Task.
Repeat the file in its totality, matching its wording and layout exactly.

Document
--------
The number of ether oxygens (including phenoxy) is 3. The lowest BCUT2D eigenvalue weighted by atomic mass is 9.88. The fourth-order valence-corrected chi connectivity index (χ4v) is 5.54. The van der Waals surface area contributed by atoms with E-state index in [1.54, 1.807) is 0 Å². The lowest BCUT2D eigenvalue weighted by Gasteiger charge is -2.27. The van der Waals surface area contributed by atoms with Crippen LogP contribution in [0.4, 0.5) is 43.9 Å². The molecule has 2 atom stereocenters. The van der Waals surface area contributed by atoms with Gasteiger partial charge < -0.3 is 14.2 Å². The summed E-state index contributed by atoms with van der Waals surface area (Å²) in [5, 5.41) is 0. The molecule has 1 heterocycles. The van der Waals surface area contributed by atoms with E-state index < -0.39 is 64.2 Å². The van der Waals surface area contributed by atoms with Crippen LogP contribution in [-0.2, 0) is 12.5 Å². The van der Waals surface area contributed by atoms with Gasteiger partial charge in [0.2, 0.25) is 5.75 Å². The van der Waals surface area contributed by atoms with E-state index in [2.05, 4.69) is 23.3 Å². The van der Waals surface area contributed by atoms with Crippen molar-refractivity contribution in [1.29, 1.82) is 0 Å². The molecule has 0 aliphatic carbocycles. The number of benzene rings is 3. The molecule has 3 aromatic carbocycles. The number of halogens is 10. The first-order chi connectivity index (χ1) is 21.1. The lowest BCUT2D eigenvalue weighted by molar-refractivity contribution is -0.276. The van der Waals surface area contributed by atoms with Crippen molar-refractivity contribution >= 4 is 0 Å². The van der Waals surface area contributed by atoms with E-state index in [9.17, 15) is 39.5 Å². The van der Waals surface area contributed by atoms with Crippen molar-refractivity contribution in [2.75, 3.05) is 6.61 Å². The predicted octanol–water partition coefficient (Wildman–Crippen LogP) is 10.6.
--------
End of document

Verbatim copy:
The number of ether oxygens (including phenoxy) is 3. The lowest BCUT2D eigenvalue weighted by atomic mass is 9.88. The fourth-order valence-corrected chi connectivity index (χ4v) is 5.54. The van der Waals surface area contributed by atoms with E-state index in [1.54, 1.807) is 0 Å². The lowest BCUT2D eigenvalue weighted by Gasteiger charge is -2.27. The van der Waals surface area contributed by atoms with Crippen LogP contribution in [0.4, 0.5) is 43.9 Å². The molecule has 2 atom stereocenters. The van der Waals surface area contributed by atoms with Gasteiger partial charge < -0.3 is 14.2 Å². The summed E-state index contributed by atoms with van der Waals surface area (Å²) in [5, 5.41) is 0. The molecule has 1 heterocycles. The van der Waals surface area contributed by atoms with E-state index < -0.39 is 64.2 Å². The van der Waals surface area contributed by atoms with Crippen LogP contribution in [-0.2, 0) is 12.5 Å². The van der Waals surface area contributed by atoms with Gasteiger partial charge in [0.2, 0.25) is 5.75 Å². The van der Waals surface area contributed by atoms with E-state index in [2.05, 4.69) is 23.3 Å². The van der Waals surface area contributed by atoms with Crippen molar-refractivity contribution in [1.29, 1.82) is 0 Å². The molecule has 0 aliphatic carbocycles. The number of benzene rings is 3. The molecule has 3 aromatic carbocycles. The number of halogens is 10. The first-order chi connectivity index (χ1) is 21.1. The lowest BCUT2D eigenvalue weighted by molar-refractivity contribution is -0.276. The van der Waals surface area contributed by atoms with Crippen molar-refractivity contribution >= 4 is 0 Å². The van der Waals surface area contributed by atoms with E-state index in [9.17, 15) is 39.5 Å². The van der Waals surface area contributed by atoms with Crippen molar-refractivity contribution in [2.75, 3.05) is 6.61 Å². The predicted octanol–water partition coefficient (Wildman–Crippen LogP) is 10.6.